Kim Duke is an unconventional, sassy and savvy sales expert who shows women small biz owners and entrepreneurs sizzling sales tips on how to increase sales in a fun, easy, stress-free way! Learn more and sign up for her free e-zine at

Monday, October 25, 2010

Quote of the Week

Life is a challenge, meet it. -- Mother Teresa

Some days, especially Mondays, can feel like more than you're able to deal with. Whenever you have one of those days, remember this quote. You are strong enough to meet the challenge head-on and triumph. Keep that in mind, and you can get through any day!

Friday, October 22, 2010

Seek Problems, not Projects

This is a great quick tip from sales trainer Tom Reilly. Enjoy!

Give me a problem any day versus a project. Too many salespeople ask customers the wrong questions:

"Do you have anything I can quote?"

"Are there any projects I can get involved in?"

"What can I do for you today?"

These questions have a common denominator; each depends on the customer's initiative for the opportunity. The salesperson is responding to something that is already in the works. This is reactive selling.

Proactive selling is creating—not just responding to—opportunities. Proactive salespeople seek problems, not projects. They want to identify areas of dissatisfaction or pain for the customer and find ways to make the pain go away. They dig for root causes to solve problems versus masking them with a band aid. Better questions to ask include the following:

"What is keeping you up at night?"

"What is the toughest challenge you are dealing with now?"

"What problem have you given up on that you wish you could solve?"

Once you have mastered the problem-solving method of selling, you graduate to problem-awareness selling. This is where you make buyers aware of problems that they did not know they had. When you bring solutions to un-recognized problems, buyers see you as a vital member of their team—a proactive, value-adding sales professional.

Tom Reilly is the president of Tom Reilly Training. He is an authority on value-added selling, and speaks to thousands of salespeople and managers annually on increasing their value to their company and customers.

Thursday, October 21, 2010

A Few More Interesting Ways to Follow-Up

Business expert C.J. Hayden recently published a list of 44 wonderful, interesting ways of following up with your prospects. With this list there is absolutely no way you'll ever need to call "just to follow-up" again! With so many options, we've run the list over three days, ending today. Enjoy, and let us know which ideas you use!

29. Send a link to a video where you share helpful tips or a client success story.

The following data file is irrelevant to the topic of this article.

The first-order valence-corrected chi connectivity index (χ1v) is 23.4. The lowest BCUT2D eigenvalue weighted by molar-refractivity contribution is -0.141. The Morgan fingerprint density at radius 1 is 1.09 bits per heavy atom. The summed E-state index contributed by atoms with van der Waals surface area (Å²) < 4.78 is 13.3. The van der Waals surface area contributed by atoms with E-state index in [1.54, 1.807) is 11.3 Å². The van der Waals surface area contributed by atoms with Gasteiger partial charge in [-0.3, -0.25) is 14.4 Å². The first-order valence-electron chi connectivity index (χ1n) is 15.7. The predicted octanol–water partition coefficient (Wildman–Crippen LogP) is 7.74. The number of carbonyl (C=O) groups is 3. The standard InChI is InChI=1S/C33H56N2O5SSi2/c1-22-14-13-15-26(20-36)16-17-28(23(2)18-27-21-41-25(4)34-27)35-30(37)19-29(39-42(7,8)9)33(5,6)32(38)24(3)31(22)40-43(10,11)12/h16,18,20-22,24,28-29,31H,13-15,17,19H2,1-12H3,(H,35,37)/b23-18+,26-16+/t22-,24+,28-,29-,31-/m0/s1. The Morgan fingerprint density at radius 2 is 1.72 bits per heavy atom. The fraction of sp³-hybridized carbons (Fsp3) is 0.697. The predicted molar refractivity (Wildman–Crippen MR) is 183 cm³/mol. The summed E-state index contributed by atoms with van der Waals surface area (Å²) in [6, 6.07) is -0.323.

30. Refer them a prospect for their own business.
31. Watch for their posts on Facebook, Twitter, or LinkedIn and comment on them.
32. Post something useful to a message board where they are members.
33. Post a comment on their blog.
34. Invite them to visit your updated website.
35. Make them a free offer that will subscribe them to an autoresponder series.
36. Give a free teleclass or webinar and invite all your prospects.
37. Invite them to an open house, reception, demonstration, or free workshop.
38. Host a networking breakfast or brown bag lunch and invite several prospects.
39. Offer to give a talk or brown bag lunch for their organization at no charge.
40. Write a white paper or case study and send it to all your prospects.
41. Ask the person who introduced you to contact them and mention you again.
42. Introduce them to a colleague of yours they might like to know.
43. Volunteer for an organization where they also serve.
44. And of course, you can always ask if they are ready to start working with you.

Following up consistently is one of the most productive marketing activities there is, but it won't work if you don't do it. The next time you realize you are avoiding follow-up, pull out your prospect list and choose an approach at random from the suggestions above. It matters much less HOW you follow up than it does THAT you follow up.

C.J. Hayden is the author of Get Clients Now! Thousands of business owners and independent professionals have used her simple sales and marketing system to double or triple their income. For more information, please visit

Wednesday, October 20, 2010

Take the Opportunity to Compliment Others

I don't know about you, but an out-of-the-blue compliment really does a lot for me. Something like that can carry you through the day, or sometimes even the week! Today sales expert Jim Meisenheimer shares a story that made him recognize the power of a sincere compliment - hopefully it will do the same for you!

A few years ago I spent three days in St. Louis attending the National Speakers Association Winter Workshop. I arrived late Friday afternoon and my luggage arrived late Sunday afternoon.

Had that happened to me 15 years ago I would have gone "Ballistic" for the entire weekend. I must be growing up because I treated the "Entire luggage thing" as an inconvenience – and a minor one at that.

During one of the breakout sessions a speaker emphasized it was very important to tell people what they are doing right.

These genuine compliments will make people more receptive to you and your ideas.

I thought it was a good concept and made a written note of it.

The next day I took a seat in the last row to hear the opening general
session. A few minutes into the presentation a woman sat down next to me and introduced herself as K.R.

After the initial introduction she said, "I've been using your 12 Best Questions To Ask Customers for several years with extremely good results." WOW a compliment first thing in the morning! I told her, "That makes my day."